That does not negate the fact that the scrutiny procedure, to which my hon. Friend and I have both made reference, took place at a time when the House was in recess. That is a fact of life. It may be that my hon. Friend will decide that, in future, he ought not to observe the long parliamentary recess from July to October so that such matters can be discussed. I have tried to make crystal clear the situation. I cannot gainsay the facts, however hard my hon. Friend presses me.

Mr. Frank Haynes (Ashfield)

The Minister is not kidding me. I shall tell him straight. He could have arranged for Parliament to be recalled. He can take the grin off his face. It is very nice for the Government to be doing things during the recess, so that we cannot get at them. Bearing in mind the amount of money involved for the people of this country, the Government should have taken the opportunity to recall Parliament so that the matter could be discussed before any decision was taken.

Mr. Atkins

The hon. Gentleman flatters me with a power that I did not think I had. It does not fall to me to recall Parliament. If Parliament had been recalled, the hon. Gentleman, like me, would not have found it easy to return, as we would probably have been on our annual holidays. Recalling Parliament to debate such a measure is not as easy as the hon. Gentleman would have us believe. As the debate progresses, I hope that the hon. Gentleman will understand, as will other right hon. and hon. Members, that much of the concern being expressed is from hon. Members who, quite legitimately and honourably, are opposed to our membership of the European Community.

Mr. Marlow


Mr. Atkins

No, I must make progress. A number of right hon. and hon. Gentleman wish to contribute. My hon. Friend has made two pressing interventions, and if he is able to catch Madam Deputy Speaker's eye, I feel sure that he will be able to persuade—

Mr. Marlow


Madam Deputy Speaker (Miss Betty Boothroyd)

Order. The Minister has made it clear that he will not give way again at this stage.

Mr. Dennis Skinner (Bolsover)

This is taking Father Christmas too far—how much money?

Mr. Atkins

The hon. Member for Bolsover (Mr. Skinner) must wait. He will find out how much money is involved in due course.

I have indicated the reasons for the problems surrounding the scrutiny procedure. I turn to the documents involved. The principal documents are the new framework regulation adopted on 24 June and the four further regulations that I have mentioned. They comprise one each for the three funds and a horizontal regulation applying to all three.

Two of the documents before the House, No. 7937/1/88 and the unnumbered one, are the Commission's proposals for these four regulations. These two documents are identical apart from an extra cover sheet on one of them. A third document, COM(88)501, is a Commission paper on the future of rural society. The other three documents before the House are more for background or reference and they are regular Commission reports, all of them now a year or more out of date. One of them, No. 7002/87, was controversial at the time it came out, in June 1987, because of a so-called synthetic index, which attempted to measure the relative severity of different regions' problems and gave some odd results. I can assure the House that that index has had no influence on the subsequent reform of the funds.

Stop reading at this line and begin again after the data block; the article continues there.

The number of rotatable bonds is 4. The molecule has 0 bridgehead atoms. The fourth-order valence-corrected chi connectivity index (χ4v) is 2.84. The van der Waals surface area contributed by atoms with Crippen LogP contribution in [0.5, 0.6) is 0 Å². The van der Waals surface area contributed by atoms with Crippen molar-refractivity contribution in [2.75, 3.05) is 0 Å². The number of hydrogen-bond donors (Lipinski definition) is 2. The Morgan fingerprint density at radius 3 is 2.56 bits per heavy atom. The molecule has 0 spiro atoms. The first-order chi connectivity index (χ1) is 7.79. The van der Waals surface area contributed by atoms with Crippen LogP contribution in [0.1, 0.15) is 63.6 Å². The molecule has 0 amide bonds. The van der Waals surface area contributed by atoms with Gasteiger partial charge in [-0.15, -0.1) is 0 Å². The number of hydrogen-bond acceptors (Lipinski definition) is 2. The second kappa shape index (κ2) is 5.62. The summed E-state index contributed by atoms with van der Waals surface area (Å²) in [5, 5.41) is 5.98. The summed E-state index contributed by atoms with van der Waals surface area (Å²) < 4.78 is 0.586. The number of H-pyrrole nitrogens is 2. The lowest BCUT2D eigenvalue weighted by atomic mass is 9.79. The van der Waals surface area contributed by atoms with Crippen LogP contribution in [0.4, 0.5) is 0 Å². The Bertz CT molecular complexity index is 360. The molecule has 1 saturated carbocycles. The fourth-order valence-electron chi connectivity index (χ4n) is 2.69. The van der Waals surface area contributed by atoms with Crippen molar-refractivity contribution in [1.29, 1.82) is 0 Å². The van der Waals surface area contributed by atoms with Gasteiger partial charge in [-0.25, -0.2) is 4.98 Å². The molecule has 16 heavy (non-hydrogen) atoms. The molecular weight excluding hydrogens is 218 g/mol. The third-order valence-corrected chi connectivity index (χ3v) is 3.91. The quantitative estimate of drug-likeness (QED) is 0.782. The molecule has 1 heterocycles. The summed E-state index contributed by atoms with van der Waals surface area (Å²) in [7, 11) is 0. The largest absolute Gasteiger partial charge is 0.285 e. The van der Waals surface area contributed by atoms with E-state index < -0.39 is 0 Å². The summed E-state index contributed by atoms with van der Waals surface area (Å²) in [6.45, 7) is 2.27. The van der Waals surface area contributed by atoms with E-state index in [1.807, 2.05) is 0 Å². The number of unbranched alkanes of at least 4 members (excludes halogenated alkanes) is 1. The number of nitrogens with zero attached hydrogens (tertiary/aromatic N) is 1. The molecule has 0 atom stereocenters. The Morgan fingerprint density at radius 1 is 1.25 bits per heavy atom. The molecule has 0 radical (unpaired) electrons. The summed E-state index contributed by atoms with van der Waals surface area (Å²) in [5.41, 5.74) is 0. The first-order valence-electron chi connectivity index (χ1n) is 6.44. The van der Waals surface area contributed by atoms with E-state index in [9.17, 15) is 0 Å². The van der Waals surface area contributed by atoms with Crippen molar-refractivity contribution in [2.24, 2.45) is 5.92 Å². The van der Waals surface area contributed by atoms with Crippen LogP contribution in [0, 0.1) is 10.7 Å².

The funds are to be devoted to five objectives set out in the framework regulations. The first objective is promoting the development and structural adjustment of the regions whose development is lagging behind.

Mr. Skinner

Like Sunderland.

Mr. Atkins

The second objective is converting the regions seriously affected by industrial decline.

Mr. Skinner

Like Sunderland.

Mr. Atkins

The third objective is combating long-term unemployment.

Mr. Skinner

Sunderland again.

Mr. Atkins

The fourth objective is combating youth unemployment.

Mr. Skinner

Sunderland again.

Mr. Atkins

The fifth objective, with a view to reform of the common agricultural policy, is speeding up the adjustment of agricultural structures and promoting the development of rural areas.

The administration of the funds will lie in the hands of a former colleague of ours, Mr. Bruce Millan, and his new colleagues in the European Commission. In important cases, we have ensured that the regulations provide that the Commission is to act in agreement with the member states or after consulting the three new committees on which member states are to be represented. My right hon. Friends and hon. Friends, Secretaries of State and Ministers, and I will be in constant touch with the Commission throughout the five years the regulations are to run before the next review. I know that hon. Members will not hesitate to get in touch with me, as in the past, if they wish to take up particular points in Brussels. I invite the House to support me in accepting these regulations.